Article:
Not so long ago, Britain stood tall in terms of refugee resettlement. In the early 1970s, this country offered safe haven to 40,000 Ugandan Asians and 22,500 Vietnamese forced out of their country by, respectively, the purges of Idi Amin and the wrath of Uncle Sam. Between 1992 and 1995, space was made for a further 20,000 former citizens of Yugoslavia when the Balkan wars split that nation apart.
As politicians knock to and fro on the subject of “British values”, it is no fond myth to cite a readiness to open our borders to ordinary men and women in the hour of their greatest need. This particular branch of national history, however, is unlikely to get top billing in any Tory-led campaign: new figures reveal that, since the Government’s resettlement programme was launched in January, a mere 24 Syrians have arrived in this country through it. Not enough to fill a bus.
It took a concerted campaign – led by this newspaper, among others – to convince the Coalition to commit to any resettlement in the first place. The UN’s request that Britain join other rich nations in an international programme to rehouse 10,000 Syrian refugees had fallen on deaf ears. Following appeals from Liberal Democrat and Labour MPs – as well as rebels within the Tory party and, indeed Nigel Farage – the Coalition belatedly announced it would establish its own resettlement programme, running alongside the UN’s, with up to 500 refugees permitted entry.
Sluggishness in committing to action has, it appears, transferred to the action itself. The Home Office now claims that the “hundreds” figure announced by Theresa May, the Home Secretary, will only be met over three years. At the current rate of progress, Britain will scrape over the 200 mark by the end of 2016.
Practical hold-ups offer some explanation. Choosing which of Syria’s 2.7 million refugees are most in need is no easy task. Moreover, local councils hit by heavy cuts since 2010 have hardly rushed to offer support. Sheffield, Manchester and Hull have refused to take a single Syrian between them. Others point out that, in contrast to the well co-ordinated and well-funded Balkan crisis response, in this case government funding only covers one of the five years demanded by its relocation scheme.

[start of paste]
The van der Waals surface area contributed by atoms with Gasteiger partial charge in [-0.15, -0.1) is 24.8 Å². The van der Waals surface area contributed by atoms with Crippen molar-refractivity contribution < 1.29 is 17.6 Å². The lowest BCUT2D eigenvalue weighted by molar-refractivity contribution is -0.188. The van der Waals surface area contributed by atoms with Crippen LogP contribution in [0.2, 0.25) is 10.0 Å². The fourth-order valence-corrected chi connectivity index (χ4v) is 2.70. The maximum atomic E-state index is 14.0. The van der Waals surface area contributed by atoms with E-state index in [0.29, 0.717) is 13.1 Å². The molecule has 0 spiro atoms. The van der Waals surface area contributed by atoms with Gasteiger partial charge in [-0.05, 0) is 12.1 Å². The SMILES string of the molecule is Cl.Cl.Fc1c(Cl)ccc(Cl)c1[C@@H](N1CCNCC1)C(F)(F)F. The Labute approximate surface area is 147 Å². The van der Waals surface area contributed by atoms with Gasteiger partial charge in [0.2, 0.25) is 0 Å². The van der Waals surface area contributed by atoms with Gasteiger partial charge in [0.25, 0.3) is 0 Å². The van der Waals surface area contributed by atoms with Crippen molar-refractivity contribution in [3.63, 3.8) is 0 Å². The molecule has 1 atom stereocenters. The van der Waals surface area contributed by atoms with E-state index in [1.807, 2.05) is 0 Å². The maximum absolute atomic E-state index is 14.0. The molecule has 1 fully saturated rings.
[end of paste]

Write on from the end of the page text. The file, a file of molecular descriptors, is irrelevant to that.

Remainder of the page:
If admitting Syrians to this country worries a Conservative Party whose electoral chances are under threat from anti-immigration Ukip, and which has so far roundly failed to achieve its own net migration total, David Cameron’s Government has not stinted in its commitment to foreign aid. Only the US has offered more than the UK’s £600m. But the staggering number of Syrians fleeing their homeland – now up to 100,000 a month – demands a firmer and faster response within this country.
Lebanon – home to more than a million refugees – is considering measures that would make its borders less porous. Meanwhile, Syria’s problems wash up in increasing number – quite literally – on the shores of southern Europe. Italy has already rescued 50,000 seaborne migrants this year (a large proportion of them Syrian), which, with the summer “boating season” just getting under way, already exceeds the total in 2013.
The UN High Commissioner for Refugees pleaded on Friday for northern EU nations to share the humanitarian burden with Greece and Italy. That same day, Germany agreed to take in an additional 10,000 Syrian refugees – doubling its original offer.
Where Britain once led, now it lags. The level of resettlement so far offered by this country shames a proud tradition. Ukip and other anti-immigration parties present themselves to voters as a route back to national greatness. In reality, greatness lies in our willingness to meet our moral obligations.